Are we set for a softer Brexit than initially anticipated?

As we move towards the end of 2016 we are no closer to understanding how we will facilitate our exit from the EU, when Article 50 is triggered (assuming the timeline remains the same) in March 2017. This market uncertainty has been a huge weight around the UK economies shoulders and as such the Pound has struggled to make sustainable improvement against other major currencies.

With the debate continuing to rumble on as to whether we are going to see a soft or hard Brexit, the market and investors are continuingly having to second guess the likely outcome. This means that any improvements for the Pound have been relatively short-lived and this was one of the main reasons I felt clients who were holding Sterling positions should be looking to take advantage of any short-term spikes.

The UK economy remains extremely fragile and whilst any information released by UK Prime Minister Theresa May regarding how we will facilitate our Brexit, is likely to help remove some of this uncertainty, so far we are yet to hear any real plan or long-term vision.

However, yesterday campaigners for an early Brexit have asked business groups across Europe to put pressure on their governments for a free trade agreement with Britain, warning that any trade barriers would have a “detrimental effect” on both economies. Whilst this will be possibly be seen as a desperate cry for help by some, it would indicate that many key Leave figureheads are angling for a softer Brexit than many first anticipated. This would leave doors to the EU open and whilst it may be something of a pipe dream, particularly when you listen to many of the previous comments made by EU leaders, it would seem to be the most viable option for the UK.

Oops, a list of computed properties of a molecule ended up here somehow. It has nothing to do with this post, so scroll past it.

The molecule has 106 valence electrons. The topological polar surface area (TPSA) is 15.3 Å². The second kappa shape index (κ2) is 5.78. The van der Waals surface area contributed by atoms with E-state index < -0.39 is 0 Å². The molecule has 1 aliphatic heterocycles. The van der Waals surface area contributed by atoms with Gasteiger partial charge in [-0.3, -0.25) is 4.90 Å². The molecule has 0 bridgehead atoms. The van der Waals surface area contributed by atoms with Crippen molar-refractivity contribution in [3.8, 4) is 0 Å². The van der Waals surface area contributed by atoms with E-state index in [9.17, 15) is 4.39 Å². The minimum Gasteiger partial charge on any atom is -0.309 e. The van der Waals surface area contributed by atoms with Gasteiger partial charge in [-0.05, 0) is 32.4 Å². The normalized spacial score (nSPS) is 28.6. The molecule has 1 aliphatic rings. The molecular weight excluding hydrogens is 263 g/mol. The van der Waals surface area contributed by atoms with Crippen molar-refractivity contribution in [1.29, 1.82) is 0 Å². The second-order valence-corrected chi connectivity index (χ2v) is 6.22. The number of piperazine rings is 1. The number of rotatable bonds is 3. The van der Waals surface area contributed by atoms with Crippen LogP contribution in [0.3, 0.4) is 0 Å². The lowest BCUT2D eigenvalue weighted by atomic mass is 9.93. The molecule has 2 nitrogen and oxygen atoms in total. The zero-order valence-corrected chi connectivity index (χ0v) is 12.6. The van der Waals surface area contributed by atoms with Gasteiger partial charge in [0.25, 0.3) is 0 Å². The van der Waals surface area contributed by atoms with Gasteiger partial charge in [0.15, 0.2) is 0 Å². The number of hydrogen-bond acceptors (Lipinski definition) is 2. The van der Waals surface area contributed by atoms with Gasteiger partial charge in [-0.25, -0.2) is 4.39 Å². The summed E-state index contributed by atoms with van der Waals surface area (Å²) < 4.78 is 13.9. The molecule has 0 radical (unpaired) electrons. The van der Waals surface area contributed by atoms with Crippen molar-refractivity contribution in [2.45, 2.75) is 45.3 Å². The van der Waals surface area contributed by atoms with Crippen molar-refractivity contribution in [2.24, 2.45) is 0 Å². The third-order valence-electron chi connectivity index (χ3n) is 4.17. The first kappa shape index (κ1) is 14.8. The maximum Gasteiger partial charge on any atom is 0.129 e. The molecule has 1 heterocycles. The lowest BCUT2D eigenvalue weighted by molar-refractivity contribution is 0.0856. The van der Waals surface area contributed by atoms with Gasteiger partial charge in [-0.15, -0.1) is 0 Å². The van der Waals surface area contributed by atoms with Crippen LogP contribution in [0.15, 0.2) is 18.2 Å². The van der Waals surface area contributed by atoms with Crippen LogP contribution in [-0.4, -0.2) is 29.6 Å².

Former BoE Governor campaigns for harder Brexit

Former Bank of England (BoE) Governor Sir Mervyn King went against this grain over the Christmas period however, when he claimed that the UK should aim for a hard Brexit and “back itself” in the long-term.

It would appear that a softer Brexit could benefit Sterling as it will likely leave ties with the EU and therefore alleviate some of the pressure on the UK economy. A harder Brexit means we would have to renegotiate all trade deals with the EU and other nations, which could prove extremely complicated and would likely take years to put into place.

Therefore I would be looking at short-term opportunities for those clients holding Sterling, as a sustainable increase above 1.20 against the EUR and a move back towards 1.30 against the US Dollar seems a long way off under current market conditions.

If you do need to book a transfer, doing so ahead of the Supreme Court hearing and invocation of Article 50 may be worth considering. Call our team today if youd like to discuss your requirements on 01494 725 353 or email me here.


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